A pixel's color is stored by a computer as a set of three numbers: the quantity of red, green, and blue that determines the color of that pixel. So there you have it: every color inside a computer is reduced to a set of three digits. Color is seen by the human eye via three receptors. The computer only has two types of sensors, so it has to make some assumptions about what color something is.
When you view images on a screen, your computer simply sends an electrical signal to your monitor indicating that this particular pixel should be turned on. It is up to the monitor to decide how to implement this command. Most monitors use a technology called "dot matrix" printing to create an image on their surface. Each pixel is represented by one dot in a grid. By turning on or off different dots, the printer can determine which pixels should be illuminated and which shouldn't. This is done electronically; no physical light source is used.
The quality of your monitor affects not only the appearance of printed images but also their performance reliability. For example, a glossy display reflects light from outside sources back into your eyes when viewed from an angle, which may cause glare. A matte display does not reflect light, so it appears less reflective and tends to reduce eye strain.
There are several types of colors available for storing on a computer.
A monitor or television screen emits three colors of light (red, green, and blue), and the many colors we see are the result of varying combinations and intensities of these three fundamental colors. Each pixel on a computer screen is made up of three little dots of phosphor compounds surrounded by a black mask. When these pixels are activated by an electronic signal, they emit one of the three primary colors, depending on which bit in the signal is most positive.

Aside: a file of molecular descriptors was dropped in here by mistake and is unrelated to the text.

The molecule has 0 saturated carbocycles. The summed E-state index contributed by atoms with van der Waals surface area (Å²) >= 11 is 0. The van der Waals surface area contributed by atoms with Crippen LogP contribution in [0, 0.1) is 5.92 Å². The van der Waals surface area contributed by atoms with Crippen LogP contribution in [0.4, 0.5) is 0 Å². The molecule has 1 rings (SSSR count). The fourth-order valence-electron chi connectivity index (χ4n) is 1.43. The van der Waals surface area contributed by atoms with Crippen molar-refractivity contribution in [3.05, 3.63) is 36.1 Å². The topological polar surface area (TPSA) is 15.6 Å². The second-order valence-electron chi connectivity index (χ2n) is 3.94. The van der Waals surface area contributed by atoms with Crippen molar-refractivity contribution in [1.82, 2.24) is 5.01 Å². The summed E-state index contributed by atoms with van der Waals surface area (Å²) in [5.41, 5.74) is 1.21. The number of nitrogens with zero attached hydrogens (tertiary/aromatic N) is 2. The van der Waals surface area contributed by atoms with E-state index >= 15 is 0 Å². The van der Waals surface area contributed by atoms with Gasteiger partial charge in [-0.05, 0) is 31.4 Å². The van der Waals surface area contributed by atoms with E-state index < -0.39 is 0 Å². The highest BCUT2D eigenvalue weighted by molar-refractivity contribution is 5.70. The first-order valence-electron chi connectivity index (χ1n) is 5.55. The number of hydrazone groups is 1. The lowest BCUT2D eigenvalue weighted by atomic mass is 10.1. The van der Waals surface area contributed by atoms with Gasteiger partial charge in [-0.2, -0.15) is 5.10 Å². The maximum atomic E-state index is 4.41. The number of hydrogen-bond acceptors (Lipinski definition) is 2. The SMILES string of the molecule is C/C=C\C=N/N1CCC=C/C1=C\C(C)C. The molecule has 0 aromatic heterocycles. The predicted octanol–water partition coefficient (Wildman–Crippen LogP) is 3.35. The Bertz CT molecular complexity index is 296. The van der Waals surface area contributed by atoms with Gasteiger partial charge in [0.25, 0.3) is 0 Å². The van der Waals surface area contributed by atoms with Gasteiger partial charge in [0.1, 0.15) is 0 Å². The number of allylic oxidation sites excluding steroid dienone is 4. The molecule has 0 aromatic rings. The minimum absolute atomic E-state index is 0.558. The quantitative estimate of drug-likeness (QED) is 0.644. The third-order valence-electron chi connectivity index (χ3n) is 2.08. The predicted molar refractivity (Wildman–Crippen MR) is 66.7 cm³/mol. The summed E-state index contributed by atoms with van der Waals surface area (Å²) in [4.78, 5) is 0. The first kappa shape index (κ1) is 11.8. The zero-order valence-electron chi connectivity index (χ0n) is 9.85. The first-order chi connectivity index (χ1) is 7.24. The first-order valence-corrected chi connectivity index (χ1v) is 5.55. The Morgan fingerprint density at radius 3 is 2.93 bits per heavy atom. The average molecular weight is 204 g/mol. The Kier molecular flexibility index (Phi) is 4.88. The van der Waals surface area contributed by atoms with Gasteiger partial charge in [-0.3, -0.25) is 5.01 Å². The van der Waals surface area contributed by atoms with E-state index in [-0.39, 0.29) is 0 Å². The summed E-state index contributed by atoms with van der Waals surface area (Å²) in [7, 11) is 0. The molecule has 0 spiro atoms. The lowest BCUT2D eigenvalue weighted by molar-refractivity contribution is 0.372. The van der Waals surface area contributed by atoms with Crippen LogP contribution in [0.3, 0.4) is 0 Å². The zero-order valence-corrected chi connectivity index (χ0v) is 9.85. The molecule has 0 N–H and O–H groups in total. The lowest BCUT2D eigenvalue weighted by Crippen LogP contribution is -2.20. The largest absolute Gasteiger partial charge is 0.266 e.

The shape of the mask around each dot determines what part of the spectrum it will emit. A round mask gives more red, a square mask gives more green, and a line-shaped mask gives more blue. By combining these three parts of the spectrum, any color can be produced. For example, consider the color white. It is the combination of all three primaries: red, green, and blue. If you increase the intensity of one component while reducing the others, then new colors can be generated. For example, if you double the strength of the red component, then you get magenta (which is half red, half blue). If you quadruple the strength of the red component, then you get cyan (which is quarter red, quarter blue). There are other colors between magenta and cyan that can be generated in this way.
To create realistic images, computers also use components with different levels of brightness. This is usually done using filters that block out certain frequencies of light.
The computer display, like a television, employs small dots (pixels) that change color. These dots alternate between red, green, and blue. They combine in various ways to produce various hues. RGB combines colors to create new visuals. This process is the same for computers as it is for TVs.
Colors on your monitor may not be what you think they are. Monitors usually use white light from the environment or a built-in lamp to display colors. So when light hits the screen, some of it is reflected back into the eye; the rest passes through. The amount that gets reflected varies depending on how dark or light the area behind the screen is. Thus, darker areas appear blacker and lighter areas appear brighter.